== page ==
Workshop 1

Day 1, July 15th, 2019

Tashrīḥ-i badan-i insān or Mansur’s Anatomy manuscript

Housed at the Chester Beatty 

Description of the manuscript: Manṣūr Ibn Ilyās was a late 14th century and early 15th-century Persian physician from Shiraz, known for his publication, Mansur’s Anatomy, of the first colored atlas of the human body. Mansur was born in the 14th century in the city of Shiraz, located in the providence of Fars in central Iran.

The manuscript consists of forty folios: an introduction, five chapters covering the osseous, nervous, muscular, venous, and arterial systems, and an appendix on the formation of the fetus and compound organs, such as the heart. This document led to a great deal of change in the way the Islamic world viewed human anatomy at the time. Mansur ibn Ilyas is also credited with one of the earliest anatomical sketches of a pregnant woman; while many believe his other illustrations to have been inspired by earlier Latin and Greek writings, the pregnant woman is considered an original work.

He discussed organs based on their hierarchical ordering of functionality-related groups according to their importance to the life of the body. In this manner, he discussed the anatomy of the vital and respiratory organs, and then the anatomy of the organs of nourishment, perception, and finally, reproduction. A concluding section on compound organs, such as the heart and brain, and on the formation of the fetus, was illustrated with a diagram showing a pregnant woman. Mansur's Anatomy is chiefly recognized for its inclusion of such colored anatomical illustrations, the first of its kind in medieval Iran and the Arabic regions.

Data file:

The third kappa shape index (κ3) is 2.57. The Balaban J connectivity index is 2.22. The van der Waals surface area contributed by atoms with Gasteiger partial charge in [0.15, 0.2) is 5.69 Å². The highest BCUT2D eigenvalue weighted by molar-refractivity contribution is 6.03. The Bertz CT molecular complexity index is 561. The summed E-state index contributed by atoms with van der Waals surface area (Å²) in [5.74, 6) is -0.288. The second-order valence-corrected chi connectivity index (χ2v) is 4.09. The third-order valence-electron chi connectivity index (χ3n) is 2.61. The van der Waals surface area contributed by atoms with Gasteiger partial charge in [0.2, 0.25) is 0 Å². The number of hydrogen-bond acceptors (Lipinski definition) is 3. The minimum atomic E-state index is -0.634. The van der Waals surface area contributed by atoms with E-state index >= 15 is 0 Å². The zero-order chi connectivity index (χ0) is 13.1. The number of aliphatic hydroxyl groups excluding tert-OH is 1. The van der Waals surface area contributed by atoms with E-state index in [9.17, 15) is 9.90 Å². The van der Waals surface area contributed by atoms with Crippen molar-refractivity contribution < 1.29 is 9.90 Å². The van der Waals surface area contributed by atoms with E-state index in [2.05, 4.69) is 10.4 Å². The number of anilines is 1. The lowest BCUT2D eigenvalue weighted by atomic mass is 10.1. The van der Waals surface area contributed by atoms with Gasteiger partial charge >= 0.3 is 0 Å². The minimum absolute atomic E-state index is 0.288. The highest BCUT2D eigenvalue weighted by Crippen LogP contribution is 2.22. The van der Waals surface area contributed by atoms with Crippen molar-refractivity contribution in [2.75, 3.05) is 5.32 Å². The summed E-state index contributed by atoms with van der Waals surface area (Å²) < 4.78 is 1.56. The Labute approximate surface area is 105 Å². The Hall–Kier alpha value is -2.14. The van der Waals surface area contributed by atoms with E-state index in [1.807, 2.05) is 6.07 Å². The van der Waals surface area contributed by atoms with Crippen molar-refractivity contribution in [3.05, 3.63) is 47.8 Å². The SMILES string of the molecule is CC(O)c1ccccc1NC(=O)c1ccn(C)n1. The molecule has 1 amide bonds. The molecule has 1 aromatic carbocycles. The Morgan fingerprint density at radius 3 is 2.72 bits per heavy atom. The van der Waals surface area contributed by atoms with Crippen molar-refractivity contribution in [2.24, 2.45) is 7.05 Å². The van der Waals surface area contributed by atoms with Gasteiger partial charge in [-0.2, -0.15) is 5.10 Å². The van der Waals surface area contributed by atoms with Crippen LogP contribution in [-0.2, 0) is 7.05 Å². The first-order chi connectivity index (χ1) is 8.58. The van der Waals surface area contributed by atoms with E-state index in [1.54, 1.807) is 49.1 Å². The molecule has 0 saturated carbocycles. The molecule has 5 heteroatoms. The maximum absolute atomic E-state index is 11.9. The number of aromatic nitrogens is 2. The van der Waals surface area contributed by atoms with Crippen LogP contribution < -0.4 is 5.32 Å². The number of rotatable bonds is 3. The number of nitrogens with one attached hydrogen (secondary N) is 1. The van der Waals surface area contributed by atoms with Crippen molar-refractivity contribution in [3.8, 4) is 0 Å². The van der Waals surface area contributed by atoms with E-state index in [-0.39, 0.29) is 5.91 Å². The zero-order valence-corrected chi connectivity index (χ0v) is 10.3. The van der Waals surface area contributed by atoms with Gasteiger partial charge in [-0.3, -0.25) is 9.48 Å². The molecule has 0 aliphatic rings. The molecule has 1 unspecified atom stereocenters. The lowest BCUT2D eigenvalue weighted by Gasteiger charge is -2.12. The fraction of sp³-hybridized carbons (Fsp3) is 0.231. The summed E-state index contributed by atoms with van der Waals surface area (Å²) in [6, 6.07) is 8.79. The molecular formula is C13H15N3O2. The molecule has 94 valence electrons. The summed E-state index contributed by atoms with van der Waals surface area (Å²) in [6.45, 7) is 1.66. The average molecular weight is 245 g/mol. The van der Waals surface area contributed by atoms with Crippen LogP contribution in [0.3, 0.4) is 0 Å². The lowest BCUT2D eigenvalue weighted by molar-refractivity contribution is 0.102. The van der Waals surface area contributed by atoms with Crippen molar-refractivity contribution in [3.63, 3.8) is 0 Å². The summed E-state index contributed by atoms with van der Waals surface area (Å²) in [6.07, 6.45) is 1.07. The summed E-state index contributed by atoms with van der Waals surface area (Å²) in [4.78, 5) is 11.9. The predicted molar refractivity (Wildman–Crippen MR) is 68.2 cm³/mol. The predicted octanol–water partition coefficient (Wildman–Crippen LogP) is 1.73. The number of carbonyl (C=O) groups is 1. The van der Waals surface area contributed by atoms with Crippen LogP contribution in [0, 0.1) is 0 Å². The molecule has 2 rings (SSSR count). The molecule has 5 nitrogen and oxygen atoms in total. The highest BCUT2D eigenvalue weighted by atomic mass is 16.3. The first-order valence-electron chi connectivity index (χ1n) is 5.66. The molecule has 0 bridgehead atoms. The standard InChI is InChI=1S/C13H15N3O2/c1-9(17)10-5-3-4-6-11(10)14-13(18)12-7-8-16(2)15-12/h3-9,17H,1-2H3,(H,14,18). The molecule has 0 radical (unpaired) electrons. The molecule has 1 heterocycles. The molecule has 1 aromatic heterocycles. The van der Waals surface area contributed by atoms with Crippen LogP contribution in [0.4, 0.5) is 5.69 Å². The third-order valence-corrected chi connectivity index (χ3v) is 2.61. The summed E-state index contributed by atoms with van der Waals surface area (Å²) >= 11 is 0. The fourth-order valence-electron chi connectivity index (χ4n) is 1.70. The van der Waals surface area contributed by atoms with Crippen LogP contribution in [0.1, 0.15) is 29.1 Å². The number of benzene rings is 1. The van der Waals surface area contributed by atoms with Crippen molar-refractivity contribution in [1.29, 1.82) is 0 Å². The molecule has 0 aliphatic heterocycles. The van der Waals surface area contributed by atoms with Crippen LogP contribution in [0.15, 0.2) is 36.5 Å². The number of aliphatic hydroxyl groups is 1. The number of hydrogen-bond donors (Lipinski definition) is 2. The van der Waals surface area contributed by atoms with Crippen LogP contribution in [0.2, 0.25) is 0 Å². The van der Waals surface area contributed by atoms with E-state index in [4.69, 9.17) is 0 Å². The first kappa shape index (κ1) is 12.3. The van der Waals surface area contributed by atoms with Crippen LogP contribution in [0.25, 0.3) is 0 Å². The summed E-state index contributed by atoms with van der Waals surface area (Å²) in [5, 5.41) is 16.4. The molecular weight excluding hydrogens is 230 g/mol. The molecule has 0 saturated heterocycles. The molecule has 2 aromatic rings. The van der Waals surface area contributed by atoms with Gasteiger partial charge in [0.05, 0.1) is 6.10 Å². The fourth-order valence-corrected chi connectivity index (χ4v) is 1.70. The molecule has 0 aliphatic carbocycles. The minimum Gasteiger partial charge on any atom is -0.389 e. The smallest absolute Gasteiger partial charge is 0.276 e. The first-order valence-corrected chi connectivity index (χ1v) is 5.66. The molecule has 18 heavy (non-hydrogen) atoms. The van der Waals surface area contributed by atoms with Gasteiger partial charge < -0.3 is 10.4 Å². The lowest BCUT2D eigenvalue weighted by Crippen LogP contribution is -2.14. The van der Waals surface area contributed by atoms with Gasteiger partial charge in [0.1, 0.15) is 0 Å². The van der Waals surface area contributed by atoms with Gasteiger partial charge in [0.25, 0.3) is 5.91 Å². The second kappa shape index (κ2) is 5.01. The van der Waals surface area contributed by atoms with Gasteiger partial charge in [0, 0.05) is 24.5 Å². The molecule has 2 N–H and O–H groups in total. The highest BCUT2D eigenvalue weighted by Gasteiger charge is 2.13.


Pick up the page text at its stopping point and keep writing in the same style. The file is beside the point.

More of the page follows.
History of anatomy in brief:
The final major anatomist of ancient times was Galen, active in the 2nd century. The development of the study of anatomy gradually built upon concepts that were understood during the time of Galen. Mundinus in 14th C., performed the first human dissection recorded for Western Europe. In 14th C. Mansur in Iran in the city of Shiraz published the first colored atlas of the human body called, Mansur’s Anatomy. In Europe Vesalius was the first to publish a treatise, De humani corporis fabrica, in 16th C. that challenged Galen "drawing for drawing". These drawings were a detailed series of explanations and vivid drawings of the anatomical parts of human bodies. The study of anatomy flourished in the 17th and 18th centuries. During the 19th century, anatomical research was extended and anatomical research in the past hundred years has taken advantage of technological developments and growing understanding of sciences to create a thorough understanding of the body's organs and structures.